So if the plot is a Romance, then the core theme has to be something akin to LOVE CONQUERS ALL. But a specific Romance could say it's a good thing or a bad thing that love conquers all.

Whether it's good or bad depends on, well, for example, if you're the King who needs his Heir to marry fellow royalty for the alliance, but love conquers your plan and the Heir runs away with a peasant, then "love conquers all" is a real bad thing.

The social and economic problems that proceed from that runaway Heir and his heirs could make for a wildly successful series of Action Romance novels. Drop a comment with series that follow this pattern if you can think of any. There are quite a few.

So in the case of the Runaway Heir and his 10 kids raised on a farm, the STORY is that the Heir tussles with his responsibility to the throne and in his final epiphany (in the first novel) wrenchingly decides that his personal revulsion for being King overrides the Kingdom's need for him to be King. And he escapes (from some trap the King created) and goes running off to rescue his Beloved.

That's the story.

Here's the Heir's Character Arc, his story. "I have to become King. I love this Peasant. I have to marry this Princess-Shrew (who's a great manager and ought to be a Queen). I don't want to become King. I would make a terrible King and probably murder that Princess-Shrew. I refuse to marry Shrew. I love Peasant Woman. I WILL NOT ACCEPT MY FATE." That's the story arc, from accepting the fate of becoming King after his father, to rejecting it.

The PLOT is the sequence of events that TELLS THAT STORY.

Now if the story is the arc from accepting fate to rejecting fate, then the THEME (underneath the Love Conquers All theme) has to be something like "Birth is not Destiny" or "I am a person who can make my own decisions" or "Fate is not decreed by God." Or maybe "God Makes Mistakes and I'm One Of Them".

Pick a theme that EXPLAINS WHY the character goes from Accept to Reject to Action.

Using that theme create the PLOT. And don't forget that all this is cast in SCENES.

But before you break the narrative into scenes, you need the 4 cardinal points of the plot structure (unless you are a pantser today).

Say, for example:

Open - a huge gala PALACE BALL introducing Heir to Princess-Shrew, Peasant serving in the kitchen?

1/4 - Heir causes the Princess to reveal her nasty personality and hatred for the Heir's kingdom and contempt for the kingdom's King.

1/2 - Heir compares the two and chooses Peasant as the better person, tries to get Peasant qualified to become his Queen. FAILS (1/2 to a HEA ending is the FAILURE part)

3/4 - Heir arrives at his long foreshadowed epiphany about his destiny and rejects the Kingdom and his father. Princess-Shrew was right not to respect the King. 3/4 result is that Peasant is imprisoned by King to prevent contact with Heir to force or blackmail Heir into marrying Princess.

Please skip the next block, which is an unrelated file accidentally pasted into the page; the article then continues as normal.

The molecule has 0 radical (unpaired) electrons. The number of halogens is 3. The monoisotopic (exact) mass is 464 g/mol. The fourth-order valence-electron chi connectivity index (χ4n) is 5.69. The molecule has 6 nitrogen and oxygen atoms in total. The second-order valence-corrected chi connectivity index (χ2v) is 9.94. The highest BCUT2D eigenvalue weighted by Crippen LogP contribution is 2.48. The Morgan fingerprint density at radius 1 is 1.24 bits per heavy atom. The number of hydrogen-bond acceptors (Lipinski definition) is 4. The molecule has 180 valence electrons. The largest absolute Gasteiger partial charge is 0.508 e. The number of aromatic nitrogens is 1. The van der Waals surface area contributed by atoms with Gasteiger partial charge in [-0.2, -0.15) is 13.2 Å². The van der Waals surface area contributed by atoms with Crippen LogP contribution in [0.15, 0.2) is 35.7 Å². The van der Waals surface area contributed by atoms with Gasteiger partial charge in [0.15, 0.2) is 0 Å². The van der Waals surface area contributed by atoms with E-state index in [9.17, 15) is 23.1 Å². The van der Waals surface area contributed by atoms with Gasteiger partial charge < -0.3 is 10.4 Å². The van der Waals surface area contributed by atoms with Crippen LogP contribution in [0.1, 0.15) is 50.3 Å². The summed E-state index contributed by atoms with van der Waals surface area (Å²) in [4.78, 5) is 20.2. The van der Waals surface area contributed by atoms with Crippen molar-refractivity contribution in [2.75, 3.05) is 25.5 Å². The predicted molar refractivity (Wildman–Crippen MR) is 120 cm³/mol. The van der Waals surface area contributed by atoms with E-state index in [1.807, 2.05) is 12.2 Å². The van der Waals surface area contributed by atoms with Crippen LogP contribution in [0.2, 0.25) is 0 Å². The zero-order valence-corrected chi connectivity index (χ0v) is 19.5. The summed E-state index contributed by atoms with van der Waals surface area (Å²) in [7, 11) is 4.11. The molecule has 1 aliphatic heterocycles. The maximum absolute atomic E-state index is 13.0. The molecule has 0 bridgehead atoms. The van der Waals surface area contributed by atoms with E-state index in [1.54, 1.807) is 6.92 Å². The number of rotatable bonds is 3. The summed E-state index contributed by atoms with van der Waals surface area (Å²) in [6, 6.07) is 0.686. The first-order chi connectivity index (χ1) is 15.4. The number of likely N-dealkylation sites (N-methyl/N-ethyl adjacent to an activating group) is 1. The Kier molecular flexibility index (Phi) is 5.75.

END - Heir breaks Peasant out of prison, does something definitive to thwart the ambitions of Princess-Shrew, and Heir and Peasant take a powder, riding off into the sunset to an HEA.

OPENING OF FIRST SEQUEL - the King dies, throwing the Kingdom into political chaos. Nobody knows where the Heir went. He's probably dead. The Bells Toll.

I can already plot out 3 sequels, a multigeneration series, with the original Heir dying at 95 and telling his 30 year old grandson that the grandson is actually the King of Whatever and that's why the grandson has fallen in love with the Queen of Whichever (Whatever and Whichever are your Worldbuilding elements). Royalty is best off marrying Royalty and there's no hiding the fact of Royalty. (That is, the Heir's character arc has continued full circle back to his childhood acceptance of his role in the world).

Note how the STORY is all about "I" and how I feel about things and what I want and what I reject.

Note how the PLOT is "Heir" + ACTIVE VERB

In this plot, "Heir" is the main POV character. "It" is his "story." The story arc is all about what's going on inside Heir, therefore it is his story, therefore he's the main POV character, gets the most lines of dialogue and the most face-time.

Because it's his story, it is his PLOT. The important EVENTS that change the SITUATION are all generated by his ACTION. Every other character's arc and story and plot-moves all support the Heir's story and plot.

The cast of characters has to be organized like that, in heirarchy, to create a neat composition for the reader to reverse engineer. It's easy to organize the characters once you have the themes organized as I showed you in

Note how both the story and the plot illustrate the THEME. Maybe the theme of the first novel in this Heir And Princess series is "I won't take it any more."